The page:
Business mogul, "Shark Tank" regular, Indiana University graduate, NBA team owner and … president of the United States?

A definite maybe?

All of these titles may someday be true of Mark Cuban, who said on a podcast Monday that he is considering a 2020 presidential run.

Speculation surrounding Cuban's candidacy has been swirling since before the 2016 presidential election. Cuban has never shut the door on the possibility, and — perhaps — further opened that door with his Monday remarks.

"Considering? Yes," he said on "ViewPoint with Bakari Sellers," who is a former Democratic representative for the state of South Carolina. "Ready to commit to it? No."

Cuban said it would make sense for him to run if he could come up with solutions that would benefit Americans. But the tech guru also said he would not run for the nation's highest office just for the sake of being able to earn more votes than an opponent.

Before he confirmed that he was considering running for president, Cuban openly discussed with Sellers where he stands on multiple political issues. Cuban called himself "an independent all the way through" and said the issues most important to him include economic inequality, health care, artificial intelligence and entrepreneurship.

Cuban said on the podcast that he has "no problem with health care being a right" if he were able to figure out a way to pay for it, that he is "not a fan of net neutrality" and that he would have "no problem raising taxes on wealthy people like (myself)."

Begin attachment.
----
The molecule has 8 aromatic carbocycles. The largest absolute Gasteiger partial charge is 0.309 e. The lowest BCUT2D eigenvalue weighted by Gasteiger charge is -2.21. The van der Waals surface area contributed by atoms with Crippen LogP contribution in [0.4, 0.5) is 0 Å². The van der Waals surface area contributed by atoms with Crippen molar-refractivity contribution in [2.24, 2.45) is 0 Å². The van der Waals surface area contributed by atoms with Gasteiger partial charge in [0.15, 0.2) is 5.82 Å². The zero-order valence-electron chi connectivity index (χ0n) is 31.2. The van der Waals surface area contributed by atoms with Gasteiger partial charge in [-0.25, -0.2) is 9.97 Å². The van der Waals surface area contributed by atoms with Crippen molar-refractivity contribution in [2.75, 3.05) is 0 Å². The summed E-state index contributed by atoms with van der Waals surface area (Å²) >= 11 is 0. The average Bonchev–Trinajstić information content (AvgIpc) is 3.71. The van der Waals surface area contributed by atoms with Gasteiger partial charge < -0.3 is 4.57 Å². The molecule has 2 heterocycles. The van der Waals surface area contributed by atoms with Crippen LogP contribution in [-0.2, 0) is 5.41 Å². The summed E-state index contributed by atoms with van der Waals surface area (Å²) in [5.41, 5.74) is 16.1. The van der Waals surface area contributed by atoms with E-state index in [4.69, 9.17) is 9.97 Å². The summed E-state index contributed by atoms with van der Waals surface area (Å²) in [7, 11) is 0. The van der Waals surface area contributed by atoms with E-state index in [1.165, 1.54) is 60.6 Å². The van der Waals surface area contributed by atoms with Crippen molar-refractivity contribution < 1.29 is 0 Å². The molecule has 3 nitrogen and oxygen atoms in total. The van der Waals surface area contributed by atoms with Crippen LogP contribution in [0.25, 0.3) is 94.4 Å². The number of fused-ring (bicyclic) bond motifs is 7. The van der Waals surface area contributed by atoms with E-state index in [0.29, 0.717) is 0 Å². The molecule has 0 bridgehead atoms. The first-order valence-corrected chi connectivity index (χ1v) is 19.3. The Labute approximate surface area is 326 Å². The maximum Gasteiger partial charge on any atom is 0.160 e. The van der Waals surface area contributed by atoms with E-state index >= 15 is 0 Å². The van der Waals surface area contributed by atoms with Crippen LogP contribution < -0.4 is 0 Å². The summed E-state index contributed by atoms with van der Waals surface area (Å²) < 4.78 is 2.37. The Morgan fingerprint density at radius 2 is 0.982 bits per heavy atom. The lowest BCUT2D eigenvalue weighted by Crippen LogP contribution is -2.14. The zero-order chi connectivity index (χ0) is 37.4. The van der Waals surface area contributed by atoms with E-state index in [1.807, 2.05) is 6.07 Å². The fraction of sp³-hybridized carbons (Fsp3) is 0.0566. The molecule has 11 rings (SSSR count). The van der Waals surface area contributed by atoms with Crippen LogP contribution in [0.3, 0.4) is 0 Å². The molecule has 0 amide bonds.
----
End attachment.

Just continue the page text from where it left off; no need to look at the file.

Sellers asked Cuban if he thinks President Donald Trump has "poisoned the well" for other business executives considering running for office. Cuban answered "maybe," and added that "anybody who knows me (or) talks to me isn't going to think I'm anything like Donald Trump."

Cuban also said on the podcast that he doesn't take issue with Trump running his businesses while holding office. However, he said Trump's lack of transparency about his business ventures while being president is a problem. Cuban added that he would release his tax returns if asked, something that other presidential candidates traditionally do, but also something that Trump has, so far, refused to do.

Cuban openly opposes Trump, who tweeted in February that Cuban is not smart enough to run for president. Cuban also endorsed Hillary Clinton for president in the 2016 election.

Cuban graduated from Indiana University in 1981 with a bachelor's degree in business. He also has owned a majority stake in the NBA's Dallas Mavericks since 2000.

You can listen to the entire ViewPoint with Bakari Sellers podcast for free on iTunes.